Jam Today, Tomorrow or Yesterday?
Environmental Impairment Liability or Pollution Legal Liability
THE RHA REVIEW
Volume 8, No. 1, Fourth Quarter 2001
By Robert N. Hughes, CPCU, ARM
“Twopence a week, and jam every other day.”
“Well, I don’t want any to-day, at any rate.”
“You couldn't have it if you DID want it,” the Queen said.
“The rule is jam to-morrow and jam yesterday — but never jam to-day.”
“It MUST come sometimes to ‘jam to-day’,” Alice objected.
“No, it can't,” said the Queen. “It’s jam every OTHER day: to-day isn’t any OTHER day, you know.”
I am strongly tempted to write something pertaining to or in analysis of the attack on America, perhaps because its gravity overshadows and obliterates the significance of almost every other topic. I have rejected that temptation, however, because others who are more informed than I are doing a much better job with that theme. Instead, I want to continue the discussion of allocation issues that was begun in our last edition.
By way of review, you will recall that I chronicled the series of legal decisions regarding the allocation of insurance proceeds in long-term liability cases (such as environmental contamination, asbestos, etc.). I pointed out that those decisions led to certain courts determining that policyholders who are deemed to have been "underinsured" or "uninsured" during the periods of exposure will be required to share in the loss in the proportion that such "underinsurance" bears to the total loss. They might also be required to share if their insurers are insolvent.
Policyholders have at least been able to take heart that the evidence is incontrovertible that every CGL policy issued after 1970 (with the exception of railroads and utilities) contained a limited exclusion pertaining to pollution and contamination and that every policy after 1985 contained an almost absolute pollution exclusion. Therefore, they argue, it should be a given that the policyholder did not "fail to purchase" enough coverage after those dates. No coverage was available.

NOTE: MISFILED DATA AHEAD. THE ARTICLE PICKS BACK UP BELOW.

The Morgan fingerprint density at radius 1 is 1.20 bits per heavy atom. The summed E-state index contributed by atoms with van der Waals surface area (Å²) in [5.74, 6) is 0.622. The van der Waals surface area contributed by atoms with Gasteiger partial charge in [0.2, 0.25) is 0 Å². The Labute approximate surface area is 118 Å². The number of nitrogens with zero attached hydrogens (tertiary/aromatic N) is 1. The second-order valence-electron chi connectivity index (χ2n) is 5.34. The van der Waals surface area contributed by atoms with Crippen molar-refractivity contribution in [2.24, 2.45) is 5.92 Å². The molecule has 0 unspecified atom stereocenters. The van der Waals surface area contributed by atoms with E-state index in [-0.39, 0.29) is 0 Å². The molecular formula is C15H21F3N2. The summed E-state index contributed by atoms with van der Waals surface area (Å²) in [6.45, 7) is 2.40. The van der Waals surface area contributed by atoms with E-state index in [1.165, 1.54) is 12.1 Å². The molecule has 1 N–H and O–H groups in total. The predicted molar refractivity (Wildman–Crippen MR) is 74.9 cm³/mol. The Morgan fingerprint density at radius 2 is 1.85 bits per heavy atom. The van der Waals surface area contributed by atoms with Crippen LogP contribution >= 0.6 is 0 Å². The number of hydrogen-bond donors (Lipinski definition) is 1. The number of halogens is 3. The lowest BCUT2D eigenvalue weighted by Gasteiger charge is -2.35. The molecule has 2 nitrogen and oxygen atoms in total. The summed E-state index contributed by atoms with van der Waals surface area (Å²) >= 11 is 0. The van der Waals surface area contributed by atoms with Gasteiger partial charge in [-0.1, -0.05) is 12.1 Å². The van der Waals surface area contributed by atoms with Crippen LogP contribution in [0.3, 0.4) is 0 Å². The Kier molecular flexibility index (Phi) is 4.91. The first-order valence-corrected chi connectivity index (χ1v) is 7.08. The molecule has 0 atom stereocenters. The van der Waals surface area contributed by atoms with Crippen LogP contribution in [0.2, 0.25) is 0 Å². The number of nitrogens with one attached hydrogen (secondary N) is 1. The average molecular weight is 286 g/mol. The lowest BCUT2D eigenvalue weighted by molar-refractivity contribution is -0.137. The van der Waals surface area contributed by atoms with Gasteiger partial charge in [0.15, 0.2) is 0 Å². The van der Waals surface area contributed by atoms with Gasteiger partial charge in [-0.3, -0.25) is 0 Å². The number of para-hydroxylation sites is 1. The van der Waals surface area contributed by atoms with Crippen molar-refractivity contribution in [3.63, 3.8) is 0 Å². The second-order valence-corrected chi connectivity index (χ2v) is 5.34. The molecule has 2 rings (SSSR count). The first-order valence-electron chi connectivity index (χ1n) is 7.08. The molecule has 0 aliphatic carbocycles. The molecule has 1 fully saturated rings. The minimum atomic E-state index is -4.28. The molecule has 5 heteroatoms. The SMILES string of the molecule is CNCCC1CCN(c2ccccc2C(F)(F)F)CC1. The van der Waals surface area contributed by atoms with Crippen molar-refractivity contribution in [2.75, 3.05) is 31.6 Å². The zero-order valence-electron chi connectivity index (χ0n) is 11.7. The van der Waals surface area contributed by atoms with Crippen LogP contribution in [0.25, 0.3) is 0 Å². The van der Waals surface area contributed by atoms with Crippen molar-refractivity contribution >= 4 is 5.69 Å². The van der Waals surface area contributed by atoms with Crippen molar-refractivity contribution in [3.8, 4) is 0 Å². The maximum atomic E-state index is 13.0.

Although this allocation theory, as I have described it so far, has no foundation in policy language or in the custom and practice of the insurance industry, it could at least be said, if one is in a gratuitous mood, that it contains just a shred of logical foundation. As bad as it is, however, it has gotten worse. Now, a new allocation principle has been interjected by the court in the Olin Corporation v. Insurance Company of North America, et al., case that has no foundation in policy language, no foundation in insurance practice, and no foundation in logic. And, worst of all, it is based on incorrect and untrue assumptions. (This case related to the chemical plant site located at Williamston, North Carolina.)
The furor focuses on a relatively obscure type of coverage known as Environmental Impairment Liability (EIL), or, as AIG calls it, Pollution Legal Liability. This is a type of policy that purports to provide indemnity to the policyholder for liability arising out of pollution. In some cases, coverage was provided for clean-up and remediation costs but only on a very limited basis. Most important, the coverage is provided only on a "claims made and reported" basis, meaning that the policy coverage is triggered by a claim having been made against the policyholder and reported to the insurance company during the policy period (as opposed to Comprehensive General Liability policies that respond when there is bodily injury or property damage during the policy period, regardless of when the claim is/was made).
The Olin court has seized upon the essentially retroactive nature of claims-made policies and said, in essence, "Aha! Even though Olin could not have bought a policy covering pollution occurrences in 1980, you could have bought an EIL policy so that, when claims were made in 1985, the policy in effect in 1985 would cover the loss. Since you didn’t buy such EIL coverage, then you must contribute to the loss as a self-insured."
The errors of this decision are so numerous that I fear I will not have enough space to enumerate them, much less discuss them. Here’s the old college try, however. By way of background, it is important to know that EIL was invented, arguably, in the mid-1970s but became generally available only in 1980 (a fact acknowledged by the Olin court). Here are some of the facts ignored by the Olin court.
First, the court ignores the fact that many EIL policies have a feature called a "retroactive date," meaning that, although the coverage applies to claims made during the policy period, only claims arising out of circumstances occurring after the retroactive date are covered. In many cases the retroactive date is the inception date of the policy. So if you bought a policy for CY 1985 with a retroactive date of 1/1/85, only claims made during 1985 for damages arising out of pollution events beginning after 1/1/85 are covered. The only facility ever writing coverage universally without a retroactive date was the London/European facility known as ERAS. This facility ceased to exist in 1983.
Pesticides had been manufactured at the Williamston site since at least 1950. So in order to have coverage, Olin would have to have had an EIL policy in force in 1985, when the state of North Carolina responded to a complaint of "strong odors" from a dance hall on the site. That policy would have to have had no retroactive date or a retroactive date earlier than 1950, a circumstance that was highly unlikely in 1985.